Collier County Waterkeeper, the recently formed local chapter of the international Waterkeeper Alliance, assembled south of the Naples Pier just after noon, doing their best to make a difference. With fewer than a dozen Waterkeeper volunteers taking up gloves and plastic garbage bags, their numbers were dwarfed by the thousands of sun worshippers who thronged the beach on the summerlike day. But after even more beachgoers showed up the night before to watch the New Year's Eve fireworks display, there was plenty of trash to pick up.
"Altogether, we filled about 20 big garbage bags," said Bill D'Antuono, one of the cleanup's organizers. "We also found things like broken lawn chairs that didn't fit into the bags. There were about 20 of those Chinese lanterns that people were launching into the sky during the fireworks." Prevailing winds pushed them back over the land, and some of the flame-lit and flame-lifted contraptions failed to launch.
The group collected hundreds of beer cans, and more than a few bottles, plus the cardboard containers they came in. Back in the sea grape bushes behind the beach, "there's stuff that's been in there for years," old straw mats, flip flops, and coolers — "things that could be reused."
Some of the items were more unsavory.
"You'd be amazed at what people leave behind. There were dirty diapers, and other things we won't mention," said Jason Brick, one of the volunteers.
Evelyn Birdsall of north Naples read about the cleanup in the newspaper online, she said, and came out to start the New Year off on positive footing.
"I thought this would be a good thing to do for New Year's Day," she said.
Everywhere you looked, people carpeted the beach near the pier. There were so many kids digging in the sand, bronzed volleyball players, tourists taking selfies, and adults sleeping off the night before, that finding the detritus between the bodies could be difficult.
Of course, the first and perhaps most difficult challenge around the pier was finding a place to park. The volunteers reported they had good reactions from beachgoers.
"A lot of people thanked us. Some thought we'd gotten DUIs, and this was our community service," said Waterkeeper Collier Chapter founder Harrison Langley.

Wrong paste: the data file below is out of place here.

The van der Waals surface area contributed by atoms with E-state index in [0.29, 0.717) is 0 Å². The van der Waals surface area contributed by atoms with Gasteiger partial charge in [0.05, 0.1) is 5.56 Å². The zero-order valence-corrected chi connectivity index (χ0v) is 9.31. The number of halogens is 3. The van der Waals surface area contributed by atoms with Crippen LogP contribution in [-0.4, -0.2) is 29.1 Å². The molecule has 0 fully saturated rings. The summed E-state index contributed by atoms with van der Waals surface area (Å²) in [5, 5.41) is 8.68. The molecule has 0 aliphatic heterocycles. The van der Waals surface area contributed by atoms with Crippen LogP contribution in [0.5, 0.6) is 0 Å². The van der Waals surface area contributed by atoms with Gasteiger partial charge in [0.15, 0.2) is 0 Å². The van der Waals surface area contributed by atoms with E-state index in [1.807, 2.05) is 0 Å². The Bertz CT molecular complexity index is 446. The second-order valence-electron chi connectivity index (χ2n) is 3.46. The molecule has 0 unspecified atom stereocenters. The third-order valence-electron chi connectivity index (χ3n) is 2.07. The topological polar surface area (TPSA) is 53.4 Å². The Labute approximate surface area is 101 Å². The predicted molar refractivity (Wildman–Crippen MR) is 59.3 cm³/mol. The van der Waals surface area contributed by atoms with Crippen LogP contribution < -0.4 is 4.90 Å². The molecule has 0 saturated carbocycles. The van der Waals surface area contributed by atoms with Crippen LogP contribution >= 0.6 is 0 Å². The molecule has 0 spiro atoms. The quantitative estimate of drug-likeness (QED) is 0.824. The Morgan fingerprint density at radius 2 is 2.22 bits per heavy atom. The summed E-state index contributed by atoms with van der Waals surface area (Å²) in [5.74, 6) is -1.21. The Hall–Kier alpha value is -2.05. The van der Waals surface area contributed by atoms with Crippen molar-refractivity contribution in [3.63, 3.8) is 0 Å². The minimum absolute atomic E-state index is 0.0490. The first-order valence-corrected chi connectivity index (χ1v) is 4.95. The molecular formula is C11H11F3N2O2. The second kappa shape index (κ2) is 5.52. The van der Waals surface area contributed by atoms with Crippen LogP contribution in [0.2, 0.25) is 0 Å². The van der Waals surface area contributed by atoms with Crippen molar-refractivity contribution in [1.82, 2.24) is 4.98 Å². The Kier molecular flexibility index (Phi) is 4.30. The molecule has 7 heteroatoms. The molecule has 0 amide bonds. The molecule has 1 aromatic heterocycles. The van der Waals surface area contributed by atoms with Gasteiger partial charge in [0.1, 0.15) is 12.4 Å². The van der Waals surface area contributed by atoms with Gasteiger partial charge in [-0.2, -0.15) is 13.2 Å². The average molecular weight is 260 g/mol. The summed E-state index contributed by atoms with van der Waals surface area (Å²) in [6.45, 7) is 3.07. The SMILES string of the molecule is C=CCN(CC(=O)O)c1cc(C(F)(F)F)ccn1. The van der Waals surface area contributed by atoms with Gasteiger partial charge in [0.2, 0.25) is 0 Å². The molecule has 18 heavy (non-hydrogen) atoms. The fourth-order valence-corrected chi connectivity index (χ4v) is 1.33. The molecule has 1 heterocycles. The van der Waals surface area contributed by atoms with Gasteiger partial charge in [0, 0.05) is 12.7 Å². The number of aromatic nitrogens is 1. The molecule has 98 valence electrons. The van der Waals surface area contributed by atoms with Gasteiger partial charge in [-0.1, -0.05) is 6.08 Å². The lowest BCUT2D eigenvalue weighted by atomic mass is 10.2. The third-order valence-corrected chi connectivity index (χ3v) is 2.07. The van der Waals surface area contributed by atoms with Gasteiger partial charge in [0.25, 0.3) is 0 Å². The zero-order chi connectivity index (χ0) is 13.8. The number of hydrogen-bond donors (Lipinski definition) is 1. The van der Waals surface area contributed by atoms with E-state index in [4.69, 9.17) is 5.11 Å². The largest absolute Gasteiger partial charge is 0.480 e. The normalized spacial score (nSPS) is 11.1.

"The weirdest thing that was said was someone proposed to my girlfriend Morgan because she was picking up trash," said D'Antuono. She did not accept, he reported.
After doing what they could around the Naples Pier, the group headed up to Lowdermilk Park and did their best to scour the beach there. The volunteers also found some garbage that had already been bagged, but not removed from the beach, which led them to wonder if other groups had also been active in beach cleanups.
A number of organizations do hold regular beach cleanups, including Keep Collier Beautiful, the Friends of Rookery Bay, government-sponsored groups, and the Ocean Conservancy. With all the groups conducting beach cleaning efforts, Langley was asked, why start another one?
"Why? It's still not clean," said Langley. "Waterkeeper is part of a national, and international, group, and we do grassroots advocacy. We want to give a local voice to conservation efforts."
"This is what we have, and it's beautiful. Why trash it?" said D'Antuono.
Nationally, Waterkeeper uses the provisions of the federal Clean Water Act, including water quality standards and citizen suit initiatives, to hold government and industry accountable to reach their goal of "swimmable, drinkable and fishable water." The local chapter has petitioned the City of Naples to develop a plan to reuse or treat stormwater runoff before dumping it into the Gulf of Mexico. They are working to organize a "lionfish derby" on May 29, to remove those toxic exotic fish from local reefs, and plan more beach cleanups in the future.
To learn more or support the work of the Waterkeeper Alliance, a nonprofit organization, go online to www.colliercountywaterkeeper.org.
Photo Credit: Dorothy Edwards
Article taken from NaplesDailyNews.com